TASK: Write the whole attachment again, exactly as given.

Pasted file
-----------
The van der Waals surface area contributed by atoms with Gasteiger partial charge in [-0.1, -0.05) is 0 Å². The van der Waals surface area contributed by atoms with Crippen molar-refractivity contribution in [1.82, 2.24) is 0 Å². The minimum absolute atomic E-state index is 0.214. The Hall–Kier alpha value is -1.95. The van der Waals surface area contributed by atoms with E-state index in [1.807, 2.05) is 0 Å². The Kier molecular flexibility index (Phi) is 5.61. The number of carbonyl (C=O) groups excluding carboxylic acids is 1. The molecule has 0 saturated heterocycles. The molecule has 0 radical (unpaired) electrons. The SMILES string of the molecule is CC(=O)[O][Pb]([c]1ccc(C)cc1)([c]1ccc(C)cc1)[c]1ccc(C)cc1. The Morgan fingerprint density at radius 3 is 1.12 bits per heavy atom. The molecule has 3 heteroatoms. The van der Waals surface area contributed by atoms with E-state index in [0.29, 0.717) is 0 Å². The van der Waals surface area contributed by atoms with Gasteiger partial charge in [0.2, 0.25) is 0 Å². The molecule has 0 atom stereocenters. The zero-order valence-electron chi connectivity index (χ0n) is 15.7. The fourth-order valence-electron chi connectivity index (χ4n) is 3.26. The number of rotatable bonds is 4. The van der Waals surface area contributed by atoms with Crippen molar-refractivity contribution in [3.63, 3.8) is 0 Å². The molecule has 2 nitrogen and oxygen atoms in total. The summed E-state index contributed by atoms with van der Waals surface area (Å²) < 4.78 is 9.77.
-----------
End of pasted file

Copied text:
The van der Waals surface area contributed by atoms with Gasteiger partial charge in [-0.1, -0.05) is 0 Å². The van der Waals surface area contributed by atoms with Crippen molar-refractivity contribution in [1.82, 2.24) is 0 Å². The minimum absolute atomic E-state index is 0.214. The Hall–Kier alpha value is -1.95. The van der Waals surface area contributed by atoms with E-state index in [1.807, 2.05) is 0 Å². The Kier molecular flexibility index (Phi) is 5.61. The number of carbonyl (C=O) groups excluding carboxylic acids is 1. The molecule has 0 saturated heterocycles. The molecule has 0 radical (unpaired) electrons. The SMILES string of the molecule is CC(=O)[O][Pb]([c]1ccc(C)cc1)([c]1ccc(C)cc1)[c]1ccc(C)cc1. The Morgan fingerprint density at radius 3 is 1.12 bits per heavy atom. The molecule has 3 heteroatoms. The van der Waals surface area contributed by atoms with E-state index in [0.29, 0.717) is 0 Å². The van der Waals surface area contributed by atoms with Gasteiger partial charge in [0.2, 0.25) is 0 Å². The molecule has 0 atom stereocenters. The zero-order valence-electron chi connectivity index (χ0n) is 15.7. The fourth-order valence-electron chi connectivity index (χ4n) is 3.26. The number of rotatable bonds is 4. The van der Waals surface area contributed by atoms with Crippen molar-refractivity contribution in [3.63, 3.8) is 0 Å². The molecule has 2 nitrogen and oxygen atoms in total. The summed E-state index contributed by atoms with van der Waals surface area (Å²) < 4.78 is 9.77.